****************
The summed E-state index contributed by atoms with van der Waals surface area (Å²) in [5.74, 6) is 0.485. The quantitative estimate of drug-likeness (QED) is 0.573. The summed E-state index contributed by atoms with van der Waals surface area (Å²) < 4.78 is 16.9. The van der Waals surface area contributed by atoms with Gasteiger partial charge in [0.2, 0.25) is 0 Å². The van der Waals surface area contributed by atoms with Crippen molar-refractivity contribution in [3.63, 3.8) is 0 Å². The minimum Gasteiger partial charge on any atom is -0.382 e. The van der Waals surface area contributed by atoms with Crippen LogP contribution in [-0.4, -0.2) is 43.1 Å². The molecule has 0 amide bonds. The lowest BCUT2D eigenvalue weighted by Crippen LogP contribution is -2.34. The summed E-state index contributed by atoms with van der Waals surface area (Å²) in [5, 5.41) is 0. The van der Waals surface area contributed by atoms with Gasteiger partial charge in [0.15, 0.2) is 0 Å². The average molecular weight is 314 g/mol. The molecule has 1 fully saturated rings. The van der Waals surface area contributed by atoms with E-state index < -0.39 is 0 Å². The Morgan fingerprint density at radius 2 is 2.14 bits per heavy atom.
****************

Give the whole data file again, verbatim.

The summed E-state index contributed by atoms with van der Waals surface area (Å²) in [5.74, 6) is 0.485. The quantitative estimate of drug-likeness (QED) is 0.573. The summed E-state index contributed by atoms with van der Waals surface area (Å²) < 4.78 is 16.9. The van der Waals surface area contributed by atoms with Gasteiger partial charge in [0.2, 0.25) is 0 Å². The van der Waals surface area contributed by atoms with Crippen molar-refractivity contribution in [3.63, 3.8) is 0 Å². The minimum Gasteiger partial charge on any atom is -0.382 e. The van der Waals surface area contributed by atoms with Crippen LogP contribution in [-0.4, -0.2) is 43.1 Å². The molecule has 0 amide bonds. The lowest BCUT2D eigenvalue weighted by Crippen LogP contribution is -2.34. The summed E-state index contributed by atoms with van der Waals surface area (Å²) in [5, 5.41) is 0. The van der Waals surface area contributed by atoms with Gasteiger partial charge in [0.15, 0.2) is 0 Å². The average molecular weight is 314 g/mol. The molecule has 1 fully saturated rings. The van der Waals surface area contributed by atoms with E-state index < -0.39 is 0 Å². The Morgan fingerprint density at radius 2 is 2.14 bits per heavy atom.